“It’s pretty obvious that if we are having load shedding, it is going to have a dampening effect on our economy,” said Trade and Industry Minister Rob Davies on Tuesday.
“It’s going to mean that production is not happening at the scale it was meant to be happening at.”
Davies was addressing the Cape Town Press Club on the future of the South African economy, where he noted that one of the biggest challenges is the ongoing under-performance of Eskom.
Load shedding, however, is only one of the problems that need to be addressed. Rising electricity prices have also presented a challenge to businesses and “definitely had a negative impact on manufacturing”.
An example of the effect of load shedding, said Davies, happened on his visit to one of the best-performing factories in the world, in Atlantis in the Western Cape. The Hisense factory there, which produces televisions and fridges, lost power during the visit. The uncertainty this created has caused the plant to investigate generating its own power supply instead of relying on Eskom.
However, this is not a sustainable solution in general, as it excludes entities unable to produce their own power, warned Davies. This includes small businesses, black industrialists and businesses in townships, all of which rely on Eskom.
Davies believes that the challenges facing Eskom are emblematic of larger issues the Department of Trade and Industry has had to confront while trying “to bring about structural changes in our economy”.
These changes have been “impeded by bad governance and lack of cohesion across governance”, along with State Capture and corruption.
“Nobody had the intention of wrecking Eskom,” Davies suggested.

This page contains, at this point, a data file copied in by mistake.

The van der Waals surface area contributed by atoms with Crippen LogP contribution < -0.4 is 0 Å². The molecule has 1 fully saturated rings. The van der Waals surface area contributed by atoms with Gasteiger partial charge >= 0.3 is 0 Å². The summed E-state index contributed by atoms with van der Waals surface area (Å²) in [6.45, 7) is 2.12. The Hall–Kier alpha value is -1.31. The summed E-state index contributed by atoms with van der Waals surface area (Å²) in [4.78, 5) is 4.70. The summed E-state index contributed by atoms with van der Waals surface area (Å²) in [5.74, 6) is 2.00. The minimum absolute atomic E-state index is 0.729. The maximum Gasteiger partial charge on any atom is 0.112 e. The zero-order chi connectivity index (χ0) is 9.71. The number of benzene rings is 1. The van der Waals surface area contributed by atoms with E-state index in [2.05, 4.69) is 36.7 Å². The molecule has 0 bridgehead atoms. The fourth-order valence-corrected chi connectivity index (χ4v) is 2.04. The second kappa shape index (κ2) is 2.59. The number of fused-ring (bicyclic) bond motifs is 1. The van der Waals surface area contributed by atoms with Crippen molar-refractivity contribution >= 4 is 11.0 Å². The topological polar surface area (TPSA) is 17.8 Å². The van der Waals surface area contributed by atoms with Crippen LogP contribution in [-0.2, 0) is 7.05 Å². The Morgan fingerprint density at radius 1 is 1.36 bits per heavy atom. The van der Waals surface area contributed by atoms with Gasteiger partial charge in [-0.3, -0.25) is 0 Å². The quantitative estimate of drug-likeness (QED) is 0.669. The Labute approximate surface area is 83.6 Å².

Rather, people saw an opportunity to take their “little bit”, all of which added up to “institutional damage on a significant scale”.
While taking questions, the topic of Davies’ own meetings with the Gupta family between 2009 and 2013 was raised. While he did not go into details, Davies said it would have been impossible in his portfolio not to meet with the Guptas.
Davies also said that it is important for individuals involved in corruption, including those who improperly acquired tenders, to “be smoked out”.
There is uncertainty around the economy, with upcoming announcements from the South African Reserve Bank on South Africa’s interest rate and rating agency Moody’s review decision expected on 29 March 2019.
While Davies did not speculate on the outcome of the Moody’s announcement, he said:
“We can only hope that they will see the improvements underway and cut us some slack.”
In this time of economic instability, Davies said, “the election of President Cyril Ramaphosa is giving us hope” that these structural issues will be addressed.
When asked about who to vote for in the 8 May elections, Davies said: “In many ways, this election is a referendum of our President Ramaphosa. Do we want him to lead a process of reform and change in this country or do we think we can risk something else?” DM
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